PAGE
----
October 17, 2017

50 years ago today: The musical "Hair" opens at the Public Theater in NYC.

The off-Broadway run began on October 17, 1967.
Hair: The American Tribal Love-Rock Musical is a... product of the hippie counterculture and sexual revolution of the late 1960s... The musical's profanity, its depiction of the use of illegal drugs, its treatment of sexuality, its irreverence for the American flag, and its nude scene caused much comment and controversy. The musical broke new ground in musical theatre by defining the genre of "rock musical", using a racially integrated cast, and inviting the audience onstage for a "Be-In" finale.
Here's how the review looked in the NYT:
If good intentions were golden, 'Hair,' at Joseph Papp's new Florence Sutro Anspacher Theater, would be great. As it is it is merely pretty good; an honest attempt to jolt the American musical into the nine-sixties, and a musical that is trying to relate to something other than Sigmund Romberg.
Sigmund Romberg? The reference is lost on me. (Here.)
If it had a story — which to be honest it hasn't — that story would be about the young disenchanted, turned on by pot, switched off by the draft, living and loving, the new products of affluence, the dispossessed dropouts. That, if it had a story, would be what "Hair" is about.


Man, what an old fogey the NYT was! The reviewer was Clive Barnes.

I was 16 at the time, and I probably only heard about the show after it moved to Broadway. I scorned it, because it seemed that old people and commercial interests were trying to trade on the hippie movement, which seemed too pure and beautiful to have anything to do with Broadway. I didn't regard the music as rock music, so it was annoying to hear it called a "rock" musical. Like Clive Barnes, I resisted the show, but for what was — in "generation gap" terms — a completely different reason.

54 comments:

SDaly said...

Only song I really like from Hair is "Easy to be Hard". Perfectly captures the hypocrisy of the era.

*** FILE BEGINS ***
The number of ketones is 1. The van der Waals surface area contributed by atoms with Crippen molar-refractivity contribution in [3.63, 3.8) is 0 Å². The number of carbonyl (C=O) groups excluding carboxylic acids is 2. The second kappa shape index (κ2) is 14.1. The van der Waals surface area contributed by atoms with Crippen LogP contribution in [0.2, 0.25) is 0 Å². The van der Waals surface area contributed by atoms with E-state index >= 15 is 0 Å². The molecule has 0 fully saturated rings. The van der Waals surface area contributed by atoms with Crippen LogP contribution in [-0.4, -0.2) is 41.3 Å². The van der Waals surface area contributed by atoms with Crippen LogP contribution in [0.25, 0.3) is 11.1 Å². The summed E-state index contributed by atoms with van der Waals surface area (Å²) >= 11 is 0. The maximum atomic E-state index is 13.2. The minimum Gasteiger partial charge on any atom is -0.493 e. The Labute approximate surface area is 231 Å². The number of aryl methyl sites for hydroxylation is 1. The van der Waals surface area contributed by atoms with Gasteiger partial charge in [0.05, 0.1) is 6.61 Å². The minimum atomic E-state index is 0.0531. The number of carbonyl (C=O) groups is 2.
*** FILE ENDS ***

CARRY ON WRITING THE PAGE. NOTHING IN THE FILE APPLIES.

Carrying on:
Sacto_Dave said...

Exactly right. No plot. No reason for being. Definitely not rock. Rock was Hendrix, Joplin and Who. Beatles an d the Mamas and the Papas. I’m not sure where Hair fit in. I saw the touring show when it came to town but didn’ t get it. Not sure anyone did outside of east coast literati.

Temujin said...

'Hair' to 'Hamilton' is a long and winding road, but from the vantage point of 2017, fairly predictable.

rcocean said...

"Contemporary Youth depicted in Play"

Given that headline, who could resist?

robother said...

I remember hearing the Hair album and am pretty sure I said, "plastic, man."

William said...

I have a vague memory of seeing it. I think the selling point was that everybody got nude in the final scene. Naked bodies were very rare in that era. It was better than Oh Calcutta which also had naked bodies.......They should ask the original cast members about sexual harassment. Maybe the nudity wasn't a completely liberating experience.

mockturtle said...

Fifty years ago! Makes me feel old. Hell, I AM old! ;-D

rcocean said...

Negative Reviews in 60s:

Variety, on the other hand, called the show "loony" and "without a story, form, music, dancing, beauty or artistry.... It's impossible to tell whether [the cast has] talent. Maybe talent is irrelevant in this new kind of show business.

78-year-old W. A. Darlington of The Daily Telegraph wrote that he had "tried hard", but found the evening "a complete bore – noisy, ugly and quite desperately funny."[

mockturtle said...

Only song I really like from Hair is "Easy to be Hard". Perfectly captures the hypocrisy of the era.

Especially people who care about strangers
Who care about evil and social injustice
Do you only care about being proud
How about I need a friend, I need a friend

rcocean said...

I think my older brother had the cast album. I listened to it and liked "Hair" - that was about it.

Wasn't Bob Denver the original Hippie in Dobie Gillis?

tcrosse said...

One of the members of the original Broadway cast was one Lynn Kellogg, who used to sing up a storm in Madison back in the mid-60s. I adored her from a galactic distance.

Bay Area Guy said...

"Manchester...,England, ......England.."

I had to listen to that damn soundtrack for years.

The 60s were a mixed bag. The music was good, the sex was easy, but politics and hygiene were pretty bad:)

YoungHegelian said...

I bought the soundtrack to Hair when I was a mere lad of 11.

The nuns were not pleased.

exiledonmainstreet said...

the Cowsills recorded the title track and it played on AM radio. That's how cutting edge "Hair" was.

YoungHegelian said...

@exile,